Publications by authors named "Tze Chin Tan"

4 Publications

  • Page 1 of 1

Microbiome and osteoarthritis: New insights from animal and human studies.

Int J Rheum Dis 2021 May 7. Epub 2021 May 7.

Department of Rheumatology & Immunology, Singapore General Hospital, Singapore City, Singapore.

Osteoarthritis (OA) is a common cause of disability, especially among the elderly. With an ageing and increasingly obese population, OA will become more prevalent. Obesity and metabolic syndrome are risk factors for OA and have been implicated in its pathogenesis. The gut microbiome may shed light on this possible common pathogenesis. Recent animal and human studies have gained important insights into the relationship between OA, obesity, and the gut microbiome. Animal studies have demonstrated links between obesity and increased severity of OA and altered gut microbial DNA profile. Use of prebiotics and probiotics in animal trials provides proof-of-concept that interventional options to the gut microbiome can modulate the progression of OA favorably. Current evidence in human studies is limited. Shifts in gut microbial profile and reduced gut microbial diversity have been associated with people with OA, as well as blood and synovial fluid lipopolysaccharide endotoxemia. Linkages between microbiome dysbiosis and host responses may help in the understanding of OA pathogenesis and the discovery of therapeutic targets. This narrative review provides a summary of up-to-date animal and human studies on the gut microbiome and its link with OA.
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http://dx.doi.org/10.1111/1756-185X.14123DOI Listing
May 2021

The microbiome and systemic sclerosis: A review of current evidence.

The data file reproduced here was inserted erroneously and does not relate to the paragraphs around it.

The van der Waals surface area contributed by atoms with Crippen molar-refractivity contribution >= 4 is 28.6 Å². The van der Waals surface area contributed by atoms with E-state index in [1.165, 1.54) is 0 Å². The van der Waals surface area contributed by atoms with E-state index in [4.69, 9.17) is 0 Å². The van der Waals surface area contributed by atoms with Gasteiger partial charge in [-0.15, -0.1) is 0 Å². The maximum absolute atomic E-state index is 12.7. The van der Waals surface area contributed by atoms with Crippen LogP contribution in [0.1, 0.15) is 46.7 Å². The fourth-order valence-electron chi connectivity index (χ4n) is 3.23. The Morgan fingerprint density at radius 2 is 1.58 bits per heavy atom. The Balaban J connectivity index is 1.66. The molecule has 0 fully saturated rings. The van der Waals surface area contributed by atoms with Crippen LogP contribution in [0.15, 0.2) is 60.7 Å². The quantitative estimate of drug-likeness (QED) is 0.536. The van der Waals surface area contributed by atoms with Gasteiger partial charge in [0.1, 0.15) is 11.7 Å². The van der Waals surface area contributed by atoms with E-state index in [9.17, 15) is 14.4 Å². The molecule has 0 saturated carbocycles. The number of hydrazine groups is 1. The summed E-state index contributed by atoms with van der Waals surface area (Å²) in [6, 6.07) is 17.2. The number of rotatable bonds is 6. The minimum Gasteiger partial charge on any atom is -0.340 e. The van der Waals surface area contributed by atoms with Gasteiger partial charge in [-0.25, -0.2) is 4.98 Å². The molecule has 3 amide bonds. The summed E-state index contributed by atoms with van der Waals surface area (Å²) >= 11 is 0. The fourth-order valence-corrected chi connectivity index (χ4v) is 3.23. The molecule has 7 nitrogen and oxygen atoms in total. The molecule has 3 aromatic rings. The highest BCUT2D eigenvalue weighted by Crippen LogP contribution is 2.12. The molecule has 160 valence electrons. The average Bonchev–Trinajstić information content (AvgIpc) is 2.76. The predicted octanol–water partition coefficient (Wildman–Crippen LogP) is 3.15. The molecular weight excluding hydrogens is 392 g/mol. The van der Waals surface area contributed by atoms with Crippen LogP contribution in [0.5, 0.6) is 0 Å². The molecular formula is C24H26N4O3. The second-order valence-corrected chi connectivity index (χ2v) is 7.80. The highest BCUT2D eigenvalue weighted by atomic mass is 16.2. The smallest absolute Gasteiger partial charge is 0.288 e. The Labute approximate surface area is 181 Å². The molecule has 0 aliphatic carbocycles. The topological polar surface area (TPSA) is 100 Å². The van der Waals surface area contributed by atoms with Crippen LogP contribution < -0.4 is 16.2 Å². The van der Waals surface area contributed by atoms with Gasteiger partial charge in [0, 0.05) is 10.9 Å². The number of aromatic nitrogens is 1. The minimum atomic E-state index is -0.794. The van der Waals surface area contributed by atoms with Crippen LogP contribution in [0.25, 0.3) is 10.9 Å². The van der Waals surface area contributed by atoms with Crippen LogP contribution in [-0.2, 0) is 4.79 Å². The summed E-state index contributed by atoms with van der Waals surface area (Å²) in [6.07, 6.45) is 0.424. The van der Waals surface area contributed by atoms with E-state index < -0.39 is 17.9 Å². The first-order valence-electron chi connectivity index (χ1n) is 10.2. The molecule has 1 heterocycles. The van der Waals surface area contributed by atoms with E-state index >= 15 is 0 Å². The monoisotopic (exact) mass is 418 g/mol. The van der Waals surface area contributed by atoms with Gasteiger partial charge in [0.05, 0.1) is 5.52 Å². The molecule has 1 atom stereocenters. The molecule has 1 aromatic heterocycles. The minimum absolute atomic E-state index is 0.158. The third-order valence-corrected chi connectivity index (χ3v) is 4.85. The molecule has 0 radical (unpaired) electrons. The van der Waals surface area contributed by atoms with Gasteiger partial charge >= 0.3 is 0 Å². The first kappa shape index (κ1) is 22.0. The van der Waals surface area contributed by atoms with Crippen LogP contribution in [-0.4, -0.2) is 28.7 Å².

Best Pract Res Clin Rheumatol 2021 Apr 10:101687. Epub 2021 Apr 10.

Department of Rheumatology & Immunology, Singapore General Hospital, Singapore; Duke-NUS Medical School, Singapore. Electronic address:

Systemic sclerosis (SSc) is characterized by immune dysregulation, vasculopathy, and fibrosis of multiple organs. The gastrointestinal (GI) tract is the most common internal organ manifestation, which contributes to significant morbidity and mortality in patients with SSc. Emerging reports have identified unique microbial taxa alterations in the GI microbiome of patients with SSc as compared to healthy controls (HC). These taxa alterations include differences at the phyla (e.g., Bacteroidetes) and genera (e.g., Bacteroides, Clostridium, Faecalibacterium, and Lactobacillus) level. In addition, some genera have been associated with more severe GI symptoms (e.g., Prevotella and Akkermansia). This review summarizes the current evidence on factors influencing the GI microbiome, GI microbiome alterations in SSc as compared to HC, and in SSc subgroups according to disease manifestations. Current exploration in therapeutic interventions that target the GI microbiome is discussed.
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http://dx.doi.org/10.1016/j.berh.2021.101687DOI Listing
April 2021

Differences between male and female systemic lupus erythematosus in a multiethnic population.

J Rheumatol 2012 Apr 1;39(4):759-69. Epub 2012 Mar 1.

Johns Hopkins University School of Medicine, 1830 East Monument Street, Suite 7500, Baltimore, MD 21205, USA.